Charging the battery can’t be any simpler.  If you can charge a laptop, you can charge the Pietzo. The charging socket is on one side of the battery, covered by a rubber plug.  One minor concern regarding the protective rubber plug is that it is small and easy to lose.  The gas cap of most cars now comes with a plastic tie-down so you don’t lose it while filling up.  Not a bad idea to adopt.

There are two ways to operate the motor of this bike: power assist or throttle control.   A controller box located on handle bar left contains a master On/Off switch and a Mode button.

When switched On, the motor is ready for work.  The Mode button lets you select how much motor assist do you need which determines your speed.  To operate the motor without pedaling, a right-thumb throttle control is provided at the handle bar right.  My wife thinks that the controller box is too far for her finger to reach. She prefers the buttons to be closer so she can operate them without removing her grip.

The motor itself is inside the hub of the rear wheel.  It is a 36V 350W brushless motor with reduction gears.  As far as the fun factor, on a scale of 1 to 10, this motor is rated as 8.  At least that is what the engraving seems to imply.

The power assist mode is quite interesting.  Somehow it has to know that you are pedaling and therefore needing assistance.  It does this by using a force sensor attached to the bottom of the pedal crank.

The red rectangular box below the crank seems to be the pedal sensing device.  When you pedal, it sends a signal to the electronic control unit which in turn sends power to the motor.  How much power to apply is determined by your setting: low, medium, or high.

The Journey comes with a set of two keys.  One is to release the battery pack and the other is for ignition.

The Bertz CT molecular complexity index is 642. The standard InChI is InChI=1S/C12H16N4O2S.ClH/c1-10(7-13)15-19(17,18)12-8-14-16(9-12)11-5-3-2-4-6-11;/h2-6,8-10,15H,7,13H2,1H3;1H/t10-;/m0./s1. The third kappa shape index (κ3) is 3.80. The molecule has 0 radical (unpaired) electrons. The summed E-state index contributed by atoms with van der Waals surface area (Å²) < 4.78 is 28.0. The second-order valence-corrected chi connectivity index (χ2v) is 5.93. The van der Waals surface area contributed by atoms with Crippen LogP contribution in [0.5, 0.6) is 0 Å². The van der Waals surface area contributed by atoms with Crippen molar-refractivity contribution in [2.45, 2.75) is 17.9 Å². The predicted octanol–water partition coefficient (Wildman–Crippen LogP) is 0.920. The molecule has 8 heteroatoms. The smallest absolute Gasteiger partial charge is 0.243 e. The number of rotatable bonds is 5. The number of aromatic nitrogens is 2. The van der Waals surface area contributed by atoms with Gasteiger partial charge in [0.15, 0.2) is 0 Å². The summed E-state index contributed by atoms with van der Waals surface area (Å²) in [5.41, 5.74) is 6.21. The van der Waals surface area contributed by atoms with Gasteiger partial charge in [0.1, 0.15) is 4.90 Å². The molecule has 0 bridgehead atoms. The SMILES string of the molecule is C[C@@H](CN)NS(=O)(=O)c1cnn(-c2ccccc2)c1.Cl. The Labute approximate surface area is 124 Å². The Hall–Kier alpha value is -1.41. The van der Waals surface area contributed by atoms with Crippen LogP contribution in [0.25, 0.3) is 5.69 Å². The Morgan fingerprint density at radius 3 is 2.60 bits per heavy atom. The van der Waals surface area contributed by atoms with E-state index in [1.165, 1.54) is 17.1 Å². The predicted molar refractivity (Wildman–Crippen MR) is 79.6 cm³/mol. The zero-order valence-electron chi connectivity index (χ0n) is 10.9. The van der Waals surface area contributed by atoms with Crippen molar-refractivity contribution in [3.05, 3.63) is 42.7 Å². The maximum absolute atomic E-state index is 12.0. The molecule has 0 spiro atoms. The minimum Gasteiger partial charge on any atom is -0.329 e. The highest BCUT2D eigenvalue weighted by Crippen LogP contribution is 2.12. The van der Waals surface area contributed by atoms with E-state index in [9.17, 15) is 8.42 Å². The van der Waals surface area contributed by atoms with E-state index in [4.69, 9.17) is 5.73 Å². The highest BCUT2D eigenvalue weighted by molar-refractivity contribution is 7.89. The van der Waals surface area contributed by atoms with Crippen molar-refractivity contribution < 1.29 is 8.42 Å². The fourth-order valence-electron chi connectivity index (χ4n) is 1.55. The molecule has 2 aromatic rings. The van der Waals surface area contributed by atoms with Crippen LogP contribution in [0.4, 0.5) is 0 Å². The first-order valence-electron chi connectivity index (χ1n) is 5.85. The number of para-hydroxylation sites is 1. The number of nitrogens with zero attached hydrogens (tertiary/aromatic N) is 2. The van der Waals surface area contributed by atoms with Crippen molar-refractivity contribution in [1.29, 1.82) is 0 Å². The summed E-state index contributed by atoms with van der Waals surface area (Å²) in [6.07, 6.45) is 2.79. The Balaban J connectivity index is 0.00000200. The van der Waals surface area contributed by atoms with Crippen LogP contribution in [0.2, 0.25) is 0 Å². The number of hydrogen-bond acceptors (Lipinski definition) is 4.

Ignition, you ask?  What part of the bike needs igniting?  Relax and rest assured that this is just a carry over term from internal combustion engines of old.  Think of similar archaic phrases like “dial this number” or “time ticking away.”  How many of you own a phone with a rotary dial or a watch that ticks?

Despite being heavier than a non-powered bicycle, when you ride the Pietzo, it still feels like a bike, not a moped.  Without using power assist, going up hill does take more effort.  But the point of an electric bike is power assist.  Even though you can operate it using the throttle control, the fun comes when you leave the throttle alone and pedal as you would any bike.  The motor then kicks in and gives you a boost.  My wife says it feels like being pushed by Superman.

Not far from where we live there is a street that goes up a very steep hill.  I am not able to go up that hill on my bike.  With the Journey, I was able to do it with little pedaling effort.  My wife thinks that power assist kicks in quite seamlessly and she has no problem with it even in her first ride.  She was also able to conquer hills that she would not be able to climb otherwise.

In the game of golf there is a handicap system that is used to enable players with different abilities play together competitively.  I am not a very good cyclist, but I do usually bike faster and farther than my wife can.  On a Pietzo, she can definitely leave me in the dust.  With the Pietzo, a lesser able cyclist can be on par with stronger ones.

Related Links:
Pietzo Electric Bike Part 2